Volunteers are helping transform an old nursery and garden centre into a thriving community food hub and local attraction.
The Wolves Lane Centre in Wood Green is an impressive complex of glasshouses and outdoor growing space dating back to the 1960s. Two years ago it was taken over by a coalition dedicated to restoring the centre with an ambition to making it a hub for growing and distributing food. As a result, it now houses various sustainable businesses such as Edible London but, more than this, there are plans to restore the Palm House, cactus house and café as visitor attractions. “The potential is endless,” said retired botanist and Wolves Lane volunteer, Pamela Harling.
Pamela is one of a green-fingered army of volunteers who help with the maintenance and restoration.
Well done to Parkside Malvern Residents Association for bringing forward a squirrel mural in Martins Walk.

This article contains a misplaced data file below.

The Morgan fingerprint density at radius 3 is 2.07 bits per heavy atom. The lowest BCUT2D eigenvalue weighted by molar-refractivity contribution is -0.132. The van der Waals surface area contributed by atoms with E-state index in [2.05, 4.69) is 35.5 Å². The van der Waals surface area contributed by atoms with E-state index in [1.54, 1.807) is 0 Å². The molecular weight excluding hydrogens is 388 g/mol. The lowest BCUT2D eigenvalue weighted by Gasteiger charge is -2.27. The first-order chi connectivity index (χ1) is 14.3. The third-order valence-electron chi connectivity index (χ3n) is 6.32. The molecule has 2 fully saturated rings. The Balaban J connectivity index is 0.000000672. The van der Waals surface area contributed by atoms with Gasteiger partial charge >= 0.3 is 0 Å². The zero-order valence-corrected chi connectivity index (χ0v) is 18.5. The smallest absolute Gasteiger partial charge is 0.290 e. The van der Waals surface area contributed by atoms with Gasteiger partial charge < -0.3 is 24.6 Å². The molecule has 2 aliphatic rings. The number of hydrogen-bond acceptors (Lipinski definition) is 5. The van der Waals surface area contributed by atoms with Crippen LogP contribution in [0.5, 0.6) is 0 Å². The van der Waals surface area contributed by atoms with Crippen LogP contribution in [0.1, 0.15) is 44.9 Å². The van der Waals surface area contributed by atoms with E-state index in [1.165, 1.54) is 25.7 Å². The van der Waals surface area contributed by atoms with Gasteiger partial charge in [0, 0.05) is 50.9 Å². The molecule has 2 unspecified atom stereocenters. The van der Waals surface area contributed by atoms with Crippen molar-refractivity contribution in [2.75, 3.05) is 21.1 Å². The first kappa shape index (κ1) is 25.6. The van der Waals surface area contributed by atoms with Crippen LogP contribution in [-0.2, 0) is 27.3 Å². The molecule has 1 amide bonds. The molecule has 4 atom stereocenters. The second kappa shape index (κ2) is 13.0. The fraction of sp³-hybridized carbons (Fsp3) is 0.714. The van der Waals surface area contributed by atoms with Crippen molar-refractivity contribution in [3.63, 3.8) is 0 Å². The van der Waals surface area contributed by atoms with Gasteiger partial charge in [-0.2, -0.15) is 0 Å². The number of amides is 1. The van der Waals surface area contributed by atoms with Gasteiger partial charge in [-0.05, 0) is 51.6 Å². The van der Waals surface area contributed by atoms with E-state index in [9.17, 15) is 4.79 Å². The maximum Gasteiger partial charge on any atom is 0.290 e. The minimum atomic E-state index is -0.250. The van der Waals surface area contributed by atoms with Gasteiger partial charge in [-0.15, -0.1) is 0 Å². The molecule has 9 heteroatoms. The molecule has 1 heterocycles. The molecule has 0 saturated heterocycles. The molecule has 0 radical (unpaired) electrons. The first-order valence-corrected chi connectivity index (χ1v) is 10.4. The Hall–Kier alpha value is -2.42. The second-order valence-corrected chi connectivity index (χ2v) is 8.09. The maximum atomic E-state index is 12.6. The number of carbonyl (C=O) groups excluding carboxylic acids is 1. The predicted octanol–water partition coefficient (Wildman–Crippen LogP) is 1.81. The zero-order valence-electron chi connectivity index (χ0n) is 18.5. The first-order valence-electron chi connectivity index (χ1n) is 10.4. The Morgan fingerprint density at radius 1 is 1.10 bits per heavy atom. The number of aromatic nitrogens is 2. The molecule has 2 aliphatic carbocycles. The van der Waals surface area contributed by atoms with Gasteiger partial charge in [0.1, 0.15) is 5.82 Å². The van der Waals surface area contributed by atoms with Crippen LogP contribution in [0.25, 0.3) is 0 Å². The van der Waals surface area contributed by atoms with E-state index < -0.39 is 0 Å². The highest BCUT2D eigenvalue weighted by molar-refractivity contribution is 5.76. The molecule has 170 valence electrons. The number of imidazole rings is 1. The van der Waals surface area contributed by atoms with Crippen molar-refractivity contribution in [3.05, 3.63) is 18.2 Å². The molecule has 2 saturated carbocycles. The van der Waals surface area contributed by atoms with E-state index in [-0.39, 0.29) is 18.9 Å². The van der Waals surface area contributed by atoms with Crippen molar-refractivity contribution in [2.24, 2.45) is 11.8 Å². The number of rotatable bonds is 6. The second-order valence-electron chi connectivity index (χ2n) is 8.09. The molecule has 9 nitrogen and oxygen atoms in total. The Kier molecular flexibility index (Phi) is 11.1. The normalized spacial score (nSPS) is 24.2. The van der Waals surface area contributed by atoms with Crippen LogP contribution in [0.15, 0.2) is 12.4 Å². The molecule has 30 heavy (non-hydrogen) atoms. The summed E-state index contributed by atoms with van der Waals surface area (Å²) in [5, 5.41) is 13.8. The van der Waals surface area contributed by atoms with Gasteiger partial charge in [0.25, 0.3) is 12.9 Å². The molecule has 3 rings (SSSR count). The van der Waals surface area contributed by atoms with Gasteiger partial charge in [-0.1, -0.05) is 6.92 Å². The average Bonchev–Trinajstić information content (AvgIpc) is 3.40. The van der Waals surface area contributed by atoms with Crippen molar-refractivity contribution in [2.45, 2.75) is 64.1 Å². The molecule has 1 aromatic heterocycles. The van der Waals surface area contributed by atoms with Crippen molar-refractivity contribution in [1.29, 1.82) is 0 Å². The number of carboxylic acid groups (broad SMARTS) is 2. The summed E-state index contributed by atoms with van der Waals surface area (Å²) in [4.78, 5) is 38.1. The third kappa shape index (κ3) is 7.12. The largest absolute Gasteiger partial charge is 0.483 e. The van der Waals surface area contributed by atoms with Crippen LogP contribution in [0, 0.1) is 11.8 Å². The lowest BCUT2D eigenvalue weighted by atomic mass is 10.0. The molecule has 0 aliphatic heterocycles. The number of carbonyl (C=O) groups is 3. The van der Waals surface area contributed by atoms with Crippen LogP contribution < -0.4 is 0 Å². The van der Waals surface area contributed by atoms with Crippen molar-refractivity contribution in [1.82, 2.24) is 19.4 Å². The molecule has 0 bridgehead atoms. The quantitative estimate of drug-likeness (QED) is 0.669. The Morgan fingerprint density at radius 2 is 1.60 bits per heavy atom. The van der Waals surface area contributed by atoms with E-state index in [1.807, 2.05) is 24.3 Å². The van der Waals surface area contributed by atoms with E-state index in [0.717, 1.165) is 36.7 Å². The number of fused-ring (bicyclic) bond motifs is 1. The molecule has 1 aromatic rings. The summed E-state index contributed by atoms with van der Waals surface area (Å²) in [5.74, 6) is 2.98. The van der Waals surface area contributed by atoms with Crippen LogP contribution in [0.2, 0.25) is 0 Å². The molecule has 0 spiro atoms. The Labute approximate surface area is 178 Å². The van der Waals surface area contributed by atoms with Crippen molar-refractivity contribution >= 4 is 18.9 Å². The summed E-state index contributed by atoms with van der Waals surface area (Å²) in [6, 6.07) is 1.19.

The mural was designed by artist Krishna Malla. You’d be ‘nuts’ not to go and see it!
Major landscape improvements for Crescent Gardens the greenspace on the High Road, opposite the Civic Centre have been completed.
In the improved park there are a series of ‘rain gardens’ to collect run-off from the adjacent roads, Sustainable urban Drainage Systems (SuDS) in the form of circular basin features, swales (open drainage channels) to carry water between the basin and rain gardens and new tree planting and meadow style planting.
Alongside reducing the risk of flooding, these improvements will help enhance bio-diversity, prevent both air and water pollution and re-invigorate the park space for people of all ages to explore and enjoy.
These improvements were completed in March 2019.